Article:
Divinity Fudge

The other day I was reading a book about a pastry chef (move over Shakespeare, chick lit is where it’s at) as such it had a recipe between each new chapter (more value for your money, a novel AND a cookbook). I normally ignore recipes of any kind however one of them, Divinity Fudge, reminded me of my as my Grandfather used to make it for me a lot as a kid. He would also let me eat as much as I wanted and due to the sugar content I was usually physically vibrating from a sugar high when my parents came to pick me up.

Divinity fudge isn’t like traditional fudge that you would normally cut a chunk off of and eat, it is more like mini soft meringues.  After seeing the recipe I had an instant craving to make it. The recipe is fairly simple but I am impatient and usually don’t wait for the sugar to get to hard ball stage (not owning a candy thermometer means I guess and always get it wrong) but they turned out okay.

The key (other than getting the hard ball stage bit right) as my grandfather used to say, was to ‘beat air in it’s pants’ (American pants aka trousers, not British pants aka undies) once you mixed it all together by taking a wooden spoon and beating it to death…I did this then plugged in the electric mixer for some added oomph  – I ended up spraying the wall and floor with the wonderfully sticky and sugary goo.

Beating the air in it's pants

Beating the air in it's pants

The recipe is below (bear in mind my Grandfather was diabetic – I don’t recommend any diabetics attempting this recipe). Just in case you are wondering, I made these Friday and I only have 5 left and the hubby has only had 2 – they are a bit too sweet for his liking….which is fine by me!

Divinity Fudge

Divinity Fudge recipe

2.5 cups of sugar
1/2 cup light corn syrup (aka Golden Syrup in the UK)
1/2 cup water
pinch of salt
3 large egg whites
1tsp vanilla
1/2 cup dried cherries, blueberries or cranberries (optional – I tend to leave these out as they are too healthy)
1/2 chopped pecans (optional –  I also leave these out as I am a purist when it comes to sugary treats)

In a 2 quart saucepan mix the sugar corn syrup water and salt.  Using a candy thermometer heat to hardball stage (250 to 266 degrees) stirring only until sugar is dissolved.  Meanwhile beat the eggs to stiff peaks.  When the syrup reaches 260 degrees F add it gradually to the egg whites while beating at high speed in a mixer.  Continue to beat until the candy takes shape (about 5 minutes) Stir in vanilla, nuts and dries fruit.  Quickly drop the candy from a teaspoon on to waxed paper finishing each piece with a swirl and cool to room temperature.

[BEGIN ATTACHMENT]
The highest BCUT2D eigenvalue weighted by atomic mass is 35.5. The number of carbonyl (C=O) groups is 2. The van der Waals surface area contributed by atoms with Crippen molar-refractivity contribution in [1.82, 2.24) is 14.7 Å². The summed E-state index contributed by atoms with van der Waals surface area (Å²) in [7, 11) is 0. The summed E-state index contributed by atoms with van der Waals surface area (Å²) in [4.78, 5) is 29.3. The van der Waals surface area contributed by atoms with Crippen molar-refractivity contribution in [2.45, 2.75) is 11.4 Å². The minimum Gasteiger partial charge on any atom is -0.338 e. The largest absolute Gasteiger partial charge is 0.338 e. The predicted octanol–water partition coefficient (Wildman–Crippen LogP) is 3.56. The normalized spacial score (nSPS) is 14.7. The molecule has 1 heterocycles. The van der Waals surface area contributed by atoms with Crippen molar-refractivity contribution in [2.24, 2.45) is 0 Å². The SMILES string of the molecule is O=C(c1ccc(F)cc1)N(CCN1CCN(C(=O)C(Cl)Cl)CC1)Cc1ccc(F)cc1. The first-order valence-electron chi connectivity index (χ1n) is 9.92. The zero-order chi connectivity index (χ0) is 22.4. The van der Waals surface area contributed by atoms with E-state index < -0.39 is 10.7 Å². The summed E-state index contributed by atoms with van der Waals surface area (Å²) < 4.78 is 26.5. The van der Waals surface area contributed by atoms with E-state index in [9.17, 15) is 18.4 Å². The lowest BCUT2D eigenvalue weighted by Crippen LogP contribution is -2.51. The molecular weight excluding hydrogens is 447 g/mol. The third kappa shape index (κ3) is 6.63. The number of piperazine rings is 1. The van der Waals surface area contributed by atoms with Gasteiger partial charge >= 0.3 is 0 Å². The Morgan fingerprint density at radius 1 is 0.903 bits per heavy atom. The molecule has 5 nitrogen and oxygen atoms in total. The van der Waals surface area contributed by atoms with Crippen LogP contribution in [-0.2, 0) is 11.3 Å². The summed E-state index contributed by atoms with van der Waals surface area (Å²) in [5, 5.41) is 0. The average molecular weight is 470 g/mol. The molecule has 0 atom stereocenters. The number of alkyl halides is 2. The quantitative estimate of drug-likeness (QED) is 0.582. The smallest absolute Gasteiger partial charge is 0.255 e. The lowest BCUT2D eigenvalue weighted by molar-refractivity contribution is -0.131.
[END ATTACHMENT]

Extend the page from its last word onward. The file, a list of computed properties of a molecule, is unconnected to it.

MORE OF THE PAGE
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7 Responses to Divinity Fudge

  1. Joy says:

    My grandmother would add chocolate chips and sliced nuts — never tried the fruit. Agreed, sounds too healthy.

  2. Anonymous says:

    sounds good

  3. Mary Jo Ryan says:

    How do I store this? Yes it’s the only way from having everyone gobble it up before I can put it out for our family get together on Christmas Eve?
    My mother-in-law made divinity every year. I miss her’s so much that I haven’t felt I could tackle it and make it as good as her. She is gone now for 5 years and I think this one will fill the void happily on our family get-together.

    • Adrienne says:

      It freezes quite well…the issue is defrosting it because I was always impatient and microwaved it and it kinda melted. If you can leave it at room temperature for a few hours it should be good to go. I tended to also store it in aluminium foil cause it didn’t stick like cling film.

      Good luck! The fudge is very nostalgic and brings happy memories to me as well!

  4. My husbands mother passed away 2 years ago and she would make this for him, this recipe is sure to bring him a lot of happiness and good memories:) Thankyou.

  5. hazel eyan says:

    divinity did not get hard enough to drop. Any way to use this in another recipe for candy?

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